Even so, we got no requests from most of the villages we passed before the next stop, which wasn’t unusual – the kind of people who lived in Qareen villages were usually, I tended to find, fairly autonomous people anyhow, who didn’t necessarily want big communities and huge issues. I also regarded them as a little insular, too, which is why I chose a bigger town on 114,098, but maybe that was just my opinion.

After several weeks, during which even the larger towns hadn’t pinged us, we received requests from a small village up ahead, pet9. It was approaching sunset; the artificial sun band itself was starting to pull away from us as it raced overhead, and if we stopped, it would almost certainly disappear, its terminator sweeping past us and casting us into night.

The village itself was tiny – there was no boulevard, and so we had to pull aside and find somewhere to hold the meeting. Given the numbers, it was a safe assumption to think that the whole village would turn out, and as I scanned the village from my third-floor vantage point, I could see a centre circle, an almost tribal touch, that suggested an excellent place for a forum.

4

pet9’s villagers were largely looking for healthcare advice. This was technically something they could find out themselves, but doing so could take expertise that not everyone in the village necessarily possessed, and so here we were, dispensing advice and inserting the right spellings or pronunciations into the assemblers. Being a village, this obviously didn’t take long, and given that these people had waited for the council to show up, it was clear that few of their injuries or illnesses were serious, and those that were happened to be recent.

Once again, we got miscellaneous questions; someone wanted to ask about the military deployment, which was lucky as we obviously had the form answer for that. Little had happened in the war, so far as we knew, in the days since the city visit at gpeo220, so there was little else to add to it; and luckily, we’d heard nothing about our own deployment being destroyed.

Someone else asked about constitutional reform, too. There always seemed to be someone who did, and I often wondered about it – there seemed, constantly, always, persistently, someone, somewhere, who wanted to change the constitution of either the Leftmost Line County or the Ringrail 1 Project as a whole. It was inexplicable; I was reminded of old Qareen conspiracy stories where what the secret organisation had been plotting would backfire by having no impact whatsoever.

Certainly, deep in a shadowy underground lair somewhere, a group of people were presumably planning to have one person in every settlement ask about the bloody constitution.

 

5

We carried on again. This time it was through desert, although I could never exactly understand why we needed so much of it on an artificial world, nor why we had to go through it when there was surely no-one here – indeed, our population records suggested that even hamlets were minimal in the region, and none had pinged anyone for years. A better region for teleporting through, I was sure we would never find, but that wasn’t what we did anyway and The Rush continued.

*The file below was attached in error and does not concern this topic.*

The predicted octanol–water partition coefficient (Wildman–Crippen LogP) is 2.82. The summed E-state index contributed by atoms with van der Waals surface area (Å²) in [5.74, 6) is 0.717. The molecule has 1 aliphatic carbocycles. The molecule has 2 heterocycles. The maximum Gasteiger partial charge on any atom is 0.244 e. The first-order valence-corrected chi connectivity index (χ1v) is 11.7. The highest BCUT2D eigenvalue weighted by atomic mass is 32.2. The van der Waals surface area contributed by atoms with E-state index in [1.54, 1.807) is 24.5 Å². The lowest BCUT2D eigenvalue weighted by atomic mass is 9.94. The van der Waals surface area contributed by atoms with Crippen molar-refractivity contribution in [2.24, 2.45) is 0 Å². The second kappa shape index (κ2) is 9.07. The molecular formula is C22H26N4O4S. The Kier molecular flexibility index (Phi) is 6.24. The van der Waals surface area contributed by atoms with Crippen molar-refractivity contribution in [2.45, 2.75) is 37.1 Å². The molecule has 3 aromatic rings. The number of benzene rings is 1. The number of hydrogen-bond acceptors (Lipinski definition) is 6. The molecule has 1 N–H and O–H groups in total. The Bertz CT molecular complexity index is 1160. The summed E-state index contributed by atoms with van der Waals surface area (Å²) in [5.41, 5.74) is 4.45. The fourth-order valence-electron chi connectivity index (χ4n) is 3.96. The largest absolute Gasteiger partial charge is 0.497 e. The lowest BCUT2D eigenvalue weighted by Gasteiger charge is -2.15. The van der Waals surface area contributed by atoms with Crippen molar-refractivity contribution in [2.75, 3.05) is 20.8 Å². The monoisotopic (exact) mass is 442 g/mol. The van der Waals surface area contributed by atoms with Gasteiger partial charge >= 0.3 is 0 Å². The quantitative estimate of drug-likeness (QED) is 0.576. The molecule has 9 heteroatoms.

To be fair, it was probably because I never understood why we didn’t do things differently that made me leave, ultimately. I just couldn’t understand the lack of teleportation, or the need for The Rush, or why the Project was built, or… well, we’re slowly coming to that.

The next place was a small town of around four thousand or so people, and around fifty had pinged us.

6

The issue this time was education. The Department of Education, anywhere at any level of Qareen government, was not a huge department; mostly it consisted of advisors and lawyers, a combination that I thought of as potentially toxic but which often seemed to work. Education was largely an autonomous affair; what the government handed down was a huge database of knowledge – the Qareen database – that represented pretty much everything that anyone knew. The exceptions, of course, were things the government classified, and the human database, which was an irrelevance unless certain jobs were taken.

Advising them was a simple but lengthy matter, and given that it was not my area of expertise, it meant that I was hanging around, doing very little for most of it. I made my way up to the sixth floor balcony and found that I was able to look out across most of the town, and view its patchwork of rooves and irregular threads of streets. The boulevard itself was a highway pointing out past the deserts we had crossed, this town, fed030, being on the edge of them, and towards what looked like a range of flattened mountains, the passes being unnaturally wide and the drops being close to the horizontal. It was, in essence, a mountain range that frankly insulted any would-be climber, who could happily stroll to the summit of any of them without any trouble; of course, for The Rush, it was perfect, and I made the confident (and subsequently proven correct) prediction that my colleagues, or at least most of them, would love it.